The Need for Leadership Training in the Churches of Ethiopia
The Meserete Kristos Church grew out of the work of Mennonite missionaries back in the 1950’s. Since the early 1970’s it has experienced phenomenal growth. As of September, 2016, it counts 295,607 baptized members who fellowship in an inclusive community of 527,851 persons in 961 congregations and 1,016 church planting centers scattered in all 35 MKC Administrative Regions of Ethiopia. It added 20,164 members last year. The growth rate was 3.8%. Obviously, this rapid growth presents an awesome nurturing challenge to the Church’s leadership. Also, these church members have about 182,371 children who need educational opportunities as well.
A deep spiritual hunger makes Ethiopia a very attractive “field” for the many seductive cults from the west that are sowing much confusion among new Christians. This is a real concern among all the evangelical churches. The best defense against error is to know the truth! The need to train congregational leaders has never been more urgent!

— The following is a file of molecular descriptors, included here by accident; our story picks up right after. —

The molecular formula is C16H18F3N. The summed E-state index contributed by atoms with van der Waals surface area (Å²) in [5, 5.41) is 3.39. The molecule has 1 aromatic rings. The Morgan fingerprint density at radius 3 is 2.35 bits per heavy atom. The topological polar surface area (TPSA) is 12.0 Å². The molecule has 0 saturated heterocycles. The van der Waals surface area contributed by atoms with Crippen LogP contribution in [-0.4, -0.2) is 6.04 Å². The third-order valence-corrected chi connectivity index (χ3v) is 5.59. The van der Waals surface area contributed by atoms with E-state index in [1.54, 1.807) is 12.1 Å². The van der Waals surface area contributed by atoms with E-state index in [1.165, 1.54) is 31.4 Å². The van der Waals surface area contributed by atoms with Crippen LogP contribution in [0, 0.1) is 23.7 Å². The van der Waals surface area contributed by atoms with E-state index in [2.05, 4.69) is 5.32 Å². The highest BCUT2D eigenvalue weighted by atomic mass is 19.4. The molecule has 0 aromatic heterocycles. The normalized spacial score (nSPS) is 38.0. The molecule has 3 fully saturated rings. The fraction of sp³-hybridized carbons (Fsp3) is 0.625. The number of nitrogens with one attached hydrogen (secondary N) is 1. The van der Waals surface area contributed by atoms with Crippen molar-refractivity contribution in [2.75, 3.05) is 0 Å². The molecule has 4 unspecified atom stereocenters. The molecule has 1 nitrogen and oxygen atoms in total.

The Need for Higher Education in Ethiopia
Education is a means for developing human resources that is critical for economic growth and poverty reduction as well as the development of any democratic society.
School enrollment in Ethiopia is still low, especially on the tertiary level. The need for expansion of educational opportunities is quite immense. The critical human resources needed for quality leadership to bring about human betterment and sustainable economic growth and reduction of the widespread poverty in the country can only be obtained through widespread education.
The Meserete Kristos Church Contribution to Education
The Meserete Kristos Church emerged out of Mennonite Central Committee and Eastern Mennonite Mission work that began in Ethiopia in 1946. Pioneer missionaries established hospitals, clinics, nursing assistant training schools, a school for the blind, elementary schools, and a high school while they also planted the Church. These institutions were all being operated by the Meserete Kristos Church when the Marxist military Government came to power.
That Government closed the Meserete Kristos Church in 1982, put its leaders in prison, and nationalized all its institutions including its schools, office and worship buildings, bank accounts and all physical properties. But, the Church survived and prospered underground.
Today, the Church desires to once again assume its historic role of service to society in the area of education, this time on the tertiary level.